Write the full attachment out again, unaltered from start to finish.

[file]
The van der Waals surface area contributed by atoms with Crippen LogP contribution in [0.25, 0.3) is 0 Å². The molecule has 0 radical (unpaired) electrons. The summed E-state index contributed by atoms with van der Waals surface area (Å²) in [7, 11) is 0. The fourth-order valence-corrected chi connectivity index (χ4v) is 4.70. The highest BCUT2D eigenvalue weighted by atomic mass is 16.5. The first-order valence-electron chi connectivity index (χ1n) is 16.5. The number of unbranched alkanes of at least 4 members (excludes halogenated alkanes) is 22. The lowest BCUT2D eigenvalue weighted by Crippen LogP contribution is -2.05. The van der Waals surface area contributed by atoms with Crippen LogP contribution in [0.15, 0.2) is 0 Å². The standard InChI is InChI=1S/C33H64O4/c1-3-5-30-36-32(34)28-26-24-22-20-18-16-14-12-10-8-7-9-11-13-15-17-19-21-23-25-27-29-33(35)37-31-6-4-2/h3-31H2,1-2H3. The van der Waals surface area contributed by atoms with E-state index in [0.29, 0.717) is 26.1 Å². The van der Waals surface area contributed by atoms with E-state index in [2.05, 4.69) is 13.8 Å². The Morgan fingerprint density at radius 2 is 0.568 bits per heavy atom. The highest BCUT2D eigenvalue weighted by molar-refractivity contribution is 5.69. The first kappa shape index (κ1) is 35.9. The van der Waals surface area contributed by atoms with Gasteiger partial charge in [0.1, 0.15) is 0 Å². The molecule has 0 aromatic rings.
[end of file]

The van der Waals surface area contributed by atoms with Crippen LogP contribution in [0.25, 0.3) is 0 Å². The molecule has 0 radical (unpaired) electrons. The summed E-state index contributed by atoms with van der Waals surface area (Å²) in [7, 11) is 0. The fourth-order valence-corrected chi connectivity index (χ4v) is 4.70. The highest BCUT2D eigenvalue weighted by atomic mass is 16.5. The first-order valence-electron chi connectivity index (χ1n) is 16.5. The number of unbranched alkanes of at least 4 members (excludes halogenated alkanes) is 22. The lowest BCUT2D eigenvalue weighted by Crippen LogP contribution is -2.05. The van der Waals surface area contributed by atoms with Crippen LogP contribution in [0.15, 0.2) is 0 Å². The standard InChI is InChI=1S/C33H64O4/c1-3-5-30-36-32(34)28-26-24-22-20-18-16-14-12-10-8-7-9-11-13-15-17-19-21-23-25-27-29-33(35)37-31-6-4-2/h3-31H2,1-2H3. The van der Waals surface area contributed by atoms with E-state index in [0.29, 0.717) is 26.1 Å². The van der Waals surface area contributed by atoms with E-state index in [2.05, 4.69) is 13.8 Å². The Morgan fingerprint density at radius 2 is 0.568 bits per heavy atom. The highest BCUT2D eigenvalue weighted by molar-refractivity contribution is 5.69. The first kappa shape index (κ1) is 35.9. The van der Waals surface area contributed by atoms with Gasteiger partial charge in [0.1, 0.15) is 0 Å². The molecule has 0 aromatic rings.